How to Achieve Your New Year’s Resolutions
Making resolutions stick is notoriously tricky—which is why everyone is publishing “how to achieve your New Year’s resoutions” articles. So why did a site about how to be happy jump on the bandwagon? Because it is hard, because you do need help, and because we found some great advice in Mel Schawrtz’s latest post, Making New Year’s Resolutions Succeed, and we’d like to elaborate on it.
He says, “A resolution isn’t enough; a turning point into new terrain is required with the necessary energy required to sustain it.”
This is essential. What’s your turning point? Everyone has good intentions. But what prevents those intentions from seeing the light is usually a specific commitment. And by commitment, we mean specific commitment: dates scheduled in a calendar, meals portioned out, money squirreled away into a specific bank account, whatever.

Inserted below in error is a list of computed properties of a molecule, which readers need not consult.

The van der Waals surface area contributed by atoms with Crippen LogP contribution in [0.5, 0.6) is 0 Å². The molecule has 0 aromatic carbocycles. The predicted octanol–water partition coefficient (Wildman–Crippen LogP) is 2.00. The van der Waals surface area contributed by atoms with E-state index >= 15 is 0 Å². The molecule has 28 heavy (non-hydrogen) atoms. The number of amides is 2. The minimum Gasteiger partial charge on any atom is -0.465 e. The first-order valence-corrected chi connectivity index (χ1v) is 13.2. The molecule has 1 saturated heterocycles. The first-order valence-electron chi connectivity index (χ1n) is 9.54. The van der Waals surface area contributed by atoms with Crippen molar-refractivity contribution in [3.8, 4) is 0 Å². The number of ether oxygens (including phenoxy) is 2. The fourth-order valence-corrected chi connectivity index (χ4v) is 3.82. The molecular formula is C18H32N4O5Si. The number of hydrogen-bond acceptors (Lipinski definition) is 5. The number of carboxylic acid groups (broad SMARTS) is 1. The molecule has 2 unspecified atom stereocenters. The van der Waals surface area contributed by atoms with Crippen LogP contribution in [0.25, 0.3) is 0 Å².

Schwartz uses a sailing metaphor that inspired the title of this article: “Setting the sail equals your intention to sail away. But you’re not going anywhere without some wind. The wind is evocative of your will. You need both the sail and the wind for movement. You require both will and intention to achieve your goals.”
You require will to make the commitments and stick to them. You require will when you start seeing some changes but are tempted to fall back into your old habits. You require will when you’re almost reaching a resolution but feel like you’ve hit a plateau or will never get there.
To achieve your resolutions, create the scheduled commitments so that you can use your will when you need it most. Set your sail; put the wind in your sails.